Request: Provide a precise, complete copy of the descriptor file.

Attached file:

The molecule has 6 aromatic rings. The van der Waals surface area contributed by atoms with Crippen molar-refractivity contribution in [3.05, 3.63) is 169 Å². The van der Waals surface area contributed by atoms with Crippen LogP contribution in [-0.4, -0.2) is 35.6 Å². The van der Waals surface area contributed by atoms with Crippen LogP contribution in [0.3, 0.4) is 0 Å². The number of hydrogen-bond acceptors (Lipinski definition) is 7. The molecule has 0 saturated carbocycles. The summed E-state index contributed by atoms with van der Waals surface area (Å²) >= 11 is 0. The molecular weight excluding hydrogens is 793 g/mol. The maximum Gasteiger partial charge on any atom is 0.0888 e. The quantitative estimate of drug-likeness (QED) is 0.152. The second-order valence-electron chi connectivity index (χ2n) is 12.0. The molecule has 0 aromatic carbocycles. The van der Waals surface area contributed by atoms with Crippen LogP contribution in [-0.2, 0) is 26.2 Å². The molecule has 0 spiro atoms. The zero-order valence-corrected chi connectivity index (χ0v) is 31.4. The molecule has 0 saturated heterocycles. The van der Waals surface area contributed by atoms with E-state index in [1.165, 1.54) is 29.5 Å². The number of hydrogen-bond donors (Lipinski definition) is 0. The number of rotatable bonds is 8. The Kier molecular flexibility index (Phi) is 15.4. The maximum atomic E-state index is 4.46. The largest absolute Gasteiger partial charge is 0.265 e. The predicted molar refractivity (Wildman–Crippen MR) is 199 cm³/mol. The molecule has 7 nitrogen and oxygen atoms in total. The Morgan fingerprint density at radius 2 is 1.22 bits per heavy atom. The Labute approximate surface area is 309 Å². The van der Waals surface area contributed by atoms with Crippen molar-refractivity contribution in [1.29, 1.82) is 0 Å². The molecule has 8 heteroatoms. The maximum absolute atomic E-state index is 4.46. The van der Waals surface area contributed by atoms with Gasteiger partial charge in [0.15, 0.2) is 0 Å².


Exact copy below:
The molecule has 6 aromatic rings. The van der Waals surface area contributed by atoms with Crippen molar-refractivity contribution in [3.05, 3.63) is 169 Å². The van der Waals surface area contributed by atoms with Crippen LogP contribution in [-0.4, -0.2) is 35.6 Å². The van der Waals surface area contributed by atoms with Crippen LogP contribution in [0.3, 0.4) is 0 Å². The number of hydrogen-bond acceptors (Lipinski definition) is 7. The molecule has 0 saturated carbocycles. The summed E-state index contributed by atoms with van der Waals surface area (Å²) >= 11 is 0. The molecular weight excluding hydrogens is 793 g/mol. The maximum Gasteiger partial charge on any atom is 0.0888 e. The quantitative estimate of drug-likeness (QED) is 0.152. The second-order valence-electron chi connectivity index (χ2n) is 12.0. The molecule has 0 aromatic carbocycles. The van der Waals surface area contributed by atoms with Crippen LogP contribution in [-0.2, 0) is 26.2 Å². The molecule has 0 spiro atoms. The zero-order valence-corrected chi connectivity index (χ0v) is 31.4. The molecule has 0 saturated heterocycles. The van der Waals surface area contributed by atoms with E-state index in [1.165, 1.54) is 29.5 Å². The number of hydrogen-bond donors (Lipinski definition) is 0. The number of rotatable bonds is 8. The Kier molecular flexibility index (Phi) is 15.4. The maximum atomic E-state index is 4.46. The largest absolute Gasteiger partial charge is 0.265 e. The predicted molar refractivity (Wildman–Crippen MR) is 199 cm³/mol. The molecule has 7 nitrogen and oxygen atoms in total. The Morgan fingerprint density at radius 2 is 1.22 bits per heavy atom. The Labute approximate surface area is 309 Å². The van der Waals surface area contributed by atoms with Crippen molar-refractivity contribution in [1.29, 1.82) is 0 Å². The molecule has 8 heteroatoms. The maximum absolute atomic E-state index is 4.46. The van der Waals surface area contributed by atoms with Gasteiger partial charge in [0.15, 0.2) is 0 Å².